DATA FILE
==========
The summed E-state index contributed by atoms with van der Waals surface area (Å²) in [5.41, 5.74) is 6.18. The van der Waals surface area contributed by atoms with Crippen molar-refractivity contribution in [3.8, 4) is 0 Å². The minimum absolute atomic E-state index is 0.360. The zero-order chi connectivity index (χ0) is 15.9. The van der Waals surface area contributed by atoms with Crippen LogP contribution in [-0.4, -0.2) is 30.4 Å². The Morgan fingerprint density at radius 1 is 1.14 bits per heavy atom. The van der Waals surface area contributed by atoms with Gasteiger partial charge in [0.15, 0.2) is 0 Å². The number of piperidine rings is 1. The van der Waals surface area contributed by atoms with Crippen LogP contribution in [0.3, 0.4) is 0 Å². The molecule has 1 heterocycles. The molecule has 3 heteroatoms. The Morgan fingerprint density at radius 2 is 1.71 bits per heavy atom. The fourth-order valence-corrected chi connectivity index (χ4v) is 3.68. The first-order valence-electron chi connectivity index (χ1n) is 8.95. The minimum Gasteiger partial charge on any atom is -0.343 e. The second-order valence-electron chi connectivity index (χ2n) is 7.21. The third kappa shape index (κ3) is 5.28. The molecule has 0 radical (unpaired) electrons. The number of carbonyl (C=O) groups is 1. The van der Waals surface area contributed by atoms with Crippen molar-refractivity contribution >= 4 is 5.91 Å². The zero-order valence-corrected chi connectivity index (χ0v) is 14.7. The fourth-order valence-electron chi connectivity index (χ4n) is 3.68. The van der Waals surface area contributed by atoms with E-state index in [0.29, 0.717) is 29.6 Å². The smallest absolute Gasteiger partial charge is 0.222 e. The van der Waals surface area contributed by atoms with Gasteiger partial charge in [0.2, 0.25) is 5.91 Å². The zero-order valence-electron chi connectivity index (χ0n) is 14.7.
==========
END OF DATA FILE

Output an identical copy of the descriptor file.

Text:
The summed E-state index contributed by atoms with van der Waals surface area (Å²) in [5.41, 5.74) is 6.18. The van der Waals surface area contributed by atoms with Crippen molar-refractivity contribution in [3.8, 4) is 0 Å². The minimum absolute atomic E-state index is 0.360. The zero-order chi connectivity index (χ0) is 15.9. The van der Waals surface area contributed by atoms with Crippen LogP contribution in [-0.4, -0.2) is 30.4 Å². The Morgan fingerprint density at radius 1 is 1.14 bits per heavy atom. The van der Waals surface area contributed by atoms with Gasteiger partial charge in [0.15, 0.2) is 0 Å². The number of piperidine rings is 1. The van der Waals surface area contributed by atoms with Crippen LogP contribution in [0.3, 0.4) is 0 Å². The molecule has 1 heterocycles. The molecule has 3 heteroatoms. The Morgan fingerprint density at radius 2 is 1.71 bits per heavy atom. The fourth-order valence-corrected chi connectivity index (χ4v) is 3.68. The first-order valence-electron chi connectivity index (χ1n) is 8.95. The minimum Gasteiger partial charge on any atom is -0.343 e. The second-order valence-electron chi connectivity index (χ2n) is 7.21. The third kappa shape index (κ3) is 5.28. The molecule has 0 radical (unpaired) electrons. The number of carbonyl (C=O) groups is 1. The van der Waals surface area contributed by atoms with Crippen molar-refractivity contribution >= 4 is 5.91 Å². The zero-order valence-corrected chi connectivity index (χ0v) is 14.7. The fourth-order valence-electron chi connectivity index (χ4n) is 3.68. The van der Waals surface area contributed by atoms with E-state index in [0.29, 0.717) is 29.6 Å². The smallest absolute Gasteiger partial charge is 0.222 e. The van der Waals surface area contributed by atoms with Gasteiger partial charge in [0.2, 0.25) is 5.91 Å². The zero-order valence-electron chi connectivity index (χ0n) is 14.7.